I don't know what the market is like in your area, but remember that 240s are kind of a special case, and yours is a late-model example (the last of them were imported in 1994).
I think this is because they're relatively easy for the amateur mechanic to work on and the engines routinely last for 250,000-350,000 miles, meaning that it's often tempting to nurse them along far longer than many cars--there's rarely a catastrophic engine/transmission failure that sends it to the scrapper, just a long, slow process of part-attrition. Thus, there's an unusually robust parts aftermarket for a 20-year-old car. I was driving mine (a 1992) until early last year, and only stopped because my 140-mile/day commute was just too expensive at 21 mpg.
posted by pullayup at 9:03 PM on February 11, 2011

You should be able to get well over $500 if it's in anything approaching working condition. Those 240s hold their value like crazy. I had a sort of ok condition 1993 240 a couple years ago. It needed some work (nothing major) and had some scratches and dings and bad paint, and we got $1700 for it. And you know what? I regret selling it (moved on to the 850, much less work but zero character). If it runs, hold out for more. If it's scrap, your price seems very reasonable. Volvo parts are expensive as hell, and they're getting more than their money's worth for $500.
posted by kella at 9:28 PM on February 11, 2011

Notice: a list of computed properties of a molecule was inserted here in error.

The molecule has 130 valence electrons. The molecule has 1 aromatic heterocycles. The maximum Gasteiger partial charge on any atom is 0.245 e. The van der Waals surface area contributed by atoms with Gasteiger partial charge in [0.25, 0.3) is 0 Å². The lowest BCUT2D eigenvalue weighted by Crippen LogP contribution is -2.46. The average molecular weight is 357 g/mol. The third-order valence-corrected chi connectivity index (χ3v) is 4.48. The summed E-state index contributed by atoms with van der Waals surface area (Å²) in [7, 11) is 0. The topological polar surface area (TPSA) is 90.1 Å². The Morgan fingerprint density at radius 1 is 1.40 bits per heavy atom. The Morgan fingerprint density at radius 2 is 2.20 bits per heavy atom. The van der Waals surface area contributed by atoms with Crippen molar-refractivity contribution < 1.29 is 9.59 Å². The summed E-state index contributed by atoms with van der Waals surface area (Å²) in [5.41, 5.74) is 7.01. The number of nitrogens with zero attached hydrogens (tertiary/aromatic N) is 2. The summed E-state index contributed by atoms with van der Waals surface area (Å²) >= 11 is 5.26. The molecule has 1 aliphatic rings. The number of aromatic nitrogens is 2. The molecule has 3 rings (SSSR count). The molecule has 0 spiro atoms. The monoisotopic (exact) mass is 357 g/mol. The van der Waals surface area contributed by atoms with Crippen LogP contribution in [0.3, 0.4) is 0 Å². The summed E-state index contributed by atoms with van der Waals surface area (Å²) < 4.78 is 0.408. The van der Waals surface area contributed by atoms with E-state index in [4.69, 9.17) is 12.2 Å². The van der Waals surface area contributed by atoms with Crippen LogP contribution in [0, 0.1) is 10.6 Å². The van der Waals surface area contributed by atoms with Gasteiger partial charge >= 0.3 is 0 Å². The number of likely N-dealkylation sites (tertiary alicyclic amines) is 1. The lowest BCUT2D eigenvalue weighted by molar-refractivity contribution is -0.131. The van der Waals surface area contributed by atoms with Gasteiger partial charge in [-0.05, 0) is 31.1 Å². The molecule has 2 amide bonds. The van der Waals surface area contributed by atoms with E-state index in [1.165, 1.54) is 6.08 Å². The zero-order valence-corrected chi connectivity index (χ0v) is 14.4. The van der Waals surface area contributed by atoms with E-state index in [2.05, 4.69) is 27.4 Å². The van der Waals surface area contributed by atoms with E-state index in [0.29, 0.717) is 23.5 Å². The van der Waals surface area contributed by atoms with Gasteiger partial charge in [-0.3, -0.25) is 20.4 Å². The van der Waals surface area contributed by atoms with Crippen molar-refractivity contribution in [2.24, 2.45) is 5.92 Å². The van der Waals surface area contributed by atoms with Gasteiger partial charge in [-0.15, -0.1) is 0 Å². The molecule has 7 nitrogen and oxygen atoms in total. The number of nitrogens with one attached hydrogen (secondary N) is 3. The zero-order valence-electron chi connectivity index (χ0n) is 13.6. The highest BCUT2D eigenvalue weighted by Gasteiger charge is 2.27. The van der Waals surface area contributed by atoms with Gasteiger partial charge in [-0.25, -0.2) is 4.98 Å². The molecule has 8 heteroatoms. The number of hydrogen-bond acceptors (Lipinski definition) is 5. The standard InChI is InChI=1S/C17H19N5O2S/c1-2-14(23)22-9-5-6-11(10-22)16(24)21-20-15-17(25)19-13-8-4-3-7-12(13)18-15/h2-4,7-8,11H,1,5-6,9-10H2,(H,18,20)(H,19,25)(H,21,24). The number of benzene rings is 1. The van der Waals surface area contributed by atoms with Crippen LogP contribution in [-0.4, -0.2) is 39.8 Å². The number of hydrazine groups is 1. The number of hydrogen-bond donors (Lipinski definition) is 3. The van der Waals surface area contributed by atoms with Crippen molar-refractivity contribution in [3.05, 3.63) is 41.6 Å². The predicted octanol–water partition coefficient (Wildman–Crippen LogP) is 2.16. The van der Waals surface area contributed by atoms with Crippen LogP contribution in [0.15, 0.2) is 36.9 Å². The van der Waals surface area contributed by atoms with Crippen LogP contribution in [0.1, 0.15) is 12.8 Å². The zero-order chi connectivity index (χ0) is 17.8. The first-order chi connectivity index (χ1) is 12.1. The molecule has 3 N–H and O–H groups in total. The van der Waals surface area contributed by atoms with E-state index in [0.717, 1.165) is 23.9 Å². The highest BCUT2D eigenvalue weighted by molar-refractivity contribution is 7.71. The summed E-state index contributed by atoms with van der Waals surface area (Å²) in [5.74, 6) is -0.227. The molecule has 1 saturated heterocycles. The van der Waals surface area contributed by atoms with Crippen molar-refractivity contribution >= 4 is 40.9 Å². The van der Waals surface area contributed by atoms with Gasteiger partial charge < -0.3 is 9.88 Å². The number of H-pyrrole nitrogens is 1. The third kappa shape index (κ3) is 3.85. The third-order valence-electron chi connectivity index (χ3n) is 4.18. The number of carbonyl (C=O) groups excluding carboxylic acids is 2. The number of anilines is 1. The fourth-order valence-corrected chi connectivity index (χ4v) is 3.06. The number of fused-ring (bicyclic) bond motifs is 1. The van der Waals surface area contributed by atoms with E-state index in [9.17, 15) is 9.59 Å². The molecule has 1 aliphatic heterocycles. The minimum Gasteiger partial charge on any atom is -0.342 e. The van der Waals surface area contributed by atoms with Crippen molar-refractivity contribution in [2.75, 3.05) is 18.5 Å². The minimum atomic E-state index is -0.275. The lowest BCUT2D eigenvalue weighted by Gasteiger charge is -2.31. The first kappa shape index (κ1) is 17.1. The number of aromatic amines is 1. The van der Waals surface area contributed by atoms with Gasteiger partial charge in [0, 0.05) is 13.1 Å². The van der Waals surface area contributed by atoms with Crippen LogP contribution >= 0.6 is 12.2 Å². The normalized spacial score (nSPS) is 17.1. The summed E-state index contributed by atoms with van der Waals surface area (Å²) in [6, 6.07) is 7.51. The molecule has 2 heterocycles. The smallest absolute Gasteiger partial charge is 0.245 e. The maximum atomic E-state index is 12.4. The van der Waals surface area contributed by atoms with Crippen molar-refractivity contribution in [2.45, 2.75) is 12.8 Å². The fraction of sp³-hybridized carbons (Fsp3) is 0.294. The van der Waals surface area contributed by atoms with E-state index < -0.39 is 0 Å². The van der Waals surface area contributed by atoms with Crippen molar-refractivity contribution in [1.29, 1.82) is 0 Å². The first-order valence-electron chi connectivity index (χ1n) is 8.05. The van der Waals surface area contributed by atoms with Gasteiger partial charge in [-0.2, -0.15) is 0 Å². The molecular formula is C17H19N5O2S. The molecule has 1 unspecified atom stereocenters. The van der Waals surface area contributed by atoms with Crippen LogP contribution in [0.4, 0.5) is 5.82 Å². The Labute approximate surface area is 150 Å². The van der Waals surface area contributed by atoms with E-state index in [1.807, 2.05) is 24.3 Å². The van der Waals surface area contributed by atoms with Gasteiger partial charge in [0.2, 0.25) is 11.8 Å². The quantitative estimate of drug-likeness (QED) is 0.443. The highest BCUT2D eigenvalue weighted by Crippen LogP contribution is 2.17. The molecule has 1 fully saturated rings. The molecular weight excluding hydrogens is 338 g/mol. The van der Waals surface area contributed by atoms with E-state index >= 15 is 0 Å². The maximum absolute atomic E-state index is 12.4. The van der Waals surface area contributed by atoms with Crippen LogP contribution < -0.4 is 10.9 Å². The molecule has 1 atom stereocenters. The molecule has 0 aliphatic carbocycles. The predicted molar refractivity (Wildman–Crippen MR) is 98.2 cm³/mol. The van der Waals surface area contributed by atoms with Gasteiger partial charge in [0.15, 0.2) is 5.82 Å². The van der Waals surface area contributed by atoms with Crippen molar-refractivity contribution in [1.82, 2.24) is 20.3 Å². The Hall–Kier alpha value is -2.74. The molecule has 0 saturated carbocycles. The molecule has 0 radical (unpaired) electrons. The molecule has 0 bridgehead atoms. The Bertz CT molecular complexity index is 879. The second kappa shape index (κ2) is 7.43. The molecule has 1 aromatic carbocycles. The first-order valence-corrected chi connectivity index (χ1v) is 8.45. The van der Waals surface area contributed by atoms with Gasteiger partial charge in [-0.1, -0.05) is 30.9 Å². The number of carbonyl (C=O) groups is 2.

The scoffer is not offering to buy your car. He is negotiating to get you to give it to him for very little. Put the car up for $500 on craigslist. You will know quickly if it is a fair price. If not, lower it. The truth of the matter is if you are at all handy (not engine knowledgeable, but handy) you could part it out yourself on craigslist or ebay. Heck, you can get a receipt for over $500 from a charity if you donate the car. The charity will then sell it to a wholesaler for parts.
posted by AugustWest at 10:21 PM on February 11, 2011 has an appraiser function that gives you a fair market value for your car in your area. Go to "used cars," and run through the "appraise my car" feature. After you do that once, it lets you customize for condition and such. It used to let you print up a certification, but I can't find it right now.
posted by Gilbert at 11:12 PM on February 11, 2011

The car is only worth what someone else will actually pay for it. When something "holds its value", that means that others are willing to pay higher prices than what would be average. If conventional wisdom says that this model holds its value, but nobody is willing to pay that price, then it is wrong. Only the buyer can determine the selling price. The seller only has two options: agree that the car is only worth that price and sell it, or disagree and not sell it.

Method 1:

Get an appraisal off of kelly blue book or edmunds, for private party sale price. Be honest about the condition of the car, except for the part about it that is broken.

Then, subtract the price of repair from that number.

So if your car, if working, would go for $2500, but it needs $2000 worth of repairs to get it back working, then $500 is the highest price you should probably ask.

Method 2:

Get a couple of other bids on what other people would pay you. A junkyard might tow it away and give you $50. The garage on the corner might give you $100. Put an add on Craigslist that says "I have this car in this condition, make an offer."

Whatever the highest price ends up being, give this Someone the opportunity to meet that price. If they don't, sell it to the high bidder.

Also try ebay motors, I think this will give you a bigger marketplace. But it costs more.
posted by gjc at 8:12 AM on February 12, 2011

If he's insisting that you make him an offer, and he scoffed at your $500 offer and didn't make a counteroffer, he's probably trying to rip you off.
posted by J. Wilson at 8:24 AM on February 12, 2011